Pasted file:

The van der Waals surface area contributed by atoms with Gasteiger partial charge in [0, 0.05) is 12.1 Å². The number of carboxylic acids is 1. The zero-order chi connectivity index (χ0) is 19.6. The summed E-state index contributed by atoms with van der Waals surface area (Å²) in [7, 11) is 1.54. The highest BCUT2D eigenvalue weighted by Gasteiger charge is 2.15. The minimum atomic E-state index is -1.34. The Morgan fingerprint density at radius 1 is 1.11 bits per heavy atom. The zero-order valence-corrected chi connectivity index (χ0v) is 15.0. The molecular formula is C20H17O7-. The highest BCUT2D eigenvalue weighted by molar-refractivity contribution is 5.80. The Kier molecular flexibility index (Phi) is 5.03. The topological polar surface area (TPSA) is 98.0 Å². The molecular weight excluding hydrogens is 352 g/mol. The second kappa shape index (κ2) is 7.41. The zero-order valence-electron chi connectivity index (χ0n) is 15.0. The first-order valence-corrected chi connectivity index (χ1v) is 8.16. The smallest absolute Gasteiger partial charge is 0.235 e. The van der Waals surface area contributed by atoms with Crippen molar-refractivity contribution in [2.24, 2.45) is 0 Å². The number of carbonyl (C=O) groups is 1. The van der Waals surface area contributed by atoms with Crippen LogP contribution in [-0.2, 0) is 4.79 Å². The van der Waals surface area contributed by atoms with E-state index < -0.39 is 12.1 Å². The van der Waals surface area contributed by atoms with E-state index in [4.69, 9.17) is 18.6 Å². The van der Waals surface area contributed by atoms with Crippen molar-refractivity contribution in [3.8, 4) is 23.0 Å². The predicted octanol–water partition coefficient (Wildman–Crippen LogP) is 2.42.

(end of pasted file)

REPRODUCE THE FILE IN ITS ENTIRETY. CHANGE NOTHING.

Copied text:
The van der Waals surface area contributed by atoms with Gasteiger partial charge in [0, 0.05) is 12.1 Å². The number of carboxylic acids is 1. The zero-order chi connectivity index (χ0) is 19.6. The summed E-state index contributed by atoms with van der Waals surface area (Å²) in [7, 11) is 1.54. The highest BCUT2D eigenvalue weighted by Gasteiger charge is 2.15. The minimum atomic E-state index is -1.34. The Morgan fingerprint density at radius 1 is 1.11 bits per heavy atom. The zero-order valence-corrected chi connectivity index (χ0v) is 15.0. The molecular formula is C20H17O7-. The highest BCUT2D eigenvalue weighted by molar-refractivity contribution is 5.80. The Kier molecular flexibility index (Phi) is 5.03. The topological polar surface area (TPSA) is 98.0 Å². The molecular weight excluding hydrogens is 352 g/mol. The second kappa shape index (κ2) is 7.41. The zero-order valence-electron chi connectivity index (χ0n) is 15.0. The first-order valence-corrected chi connectivity index (χ1v) is 8.16. The smallest absolute Gasteiger partial charge is 0.235 e. The van der Waals surface area contributed by atoms with Crippen molar-refractivity contribution in [2.24, 2.45) is 0 Å². The number of carbonyl (C=O) groups is 1. The van der Waals surface area contributed by atoms with Crippen LogP contribution in [-0.2, 0) is 4.79 Å². The van der Waals surface area contributed by atoms with E-state index < -0.39 is 12.1 Å². The van der Waals surface area contributed by atoms with E-state index in [4.69, 9.17) is 18.6 Å². The van der Waals surface area contributed by atoms with Crippen molar-refractivity contribution in [3.8, 4) is 23.0 Å². The predicted octanol–water partition coefficient (Wildman–Crippen LogP) is 2.42.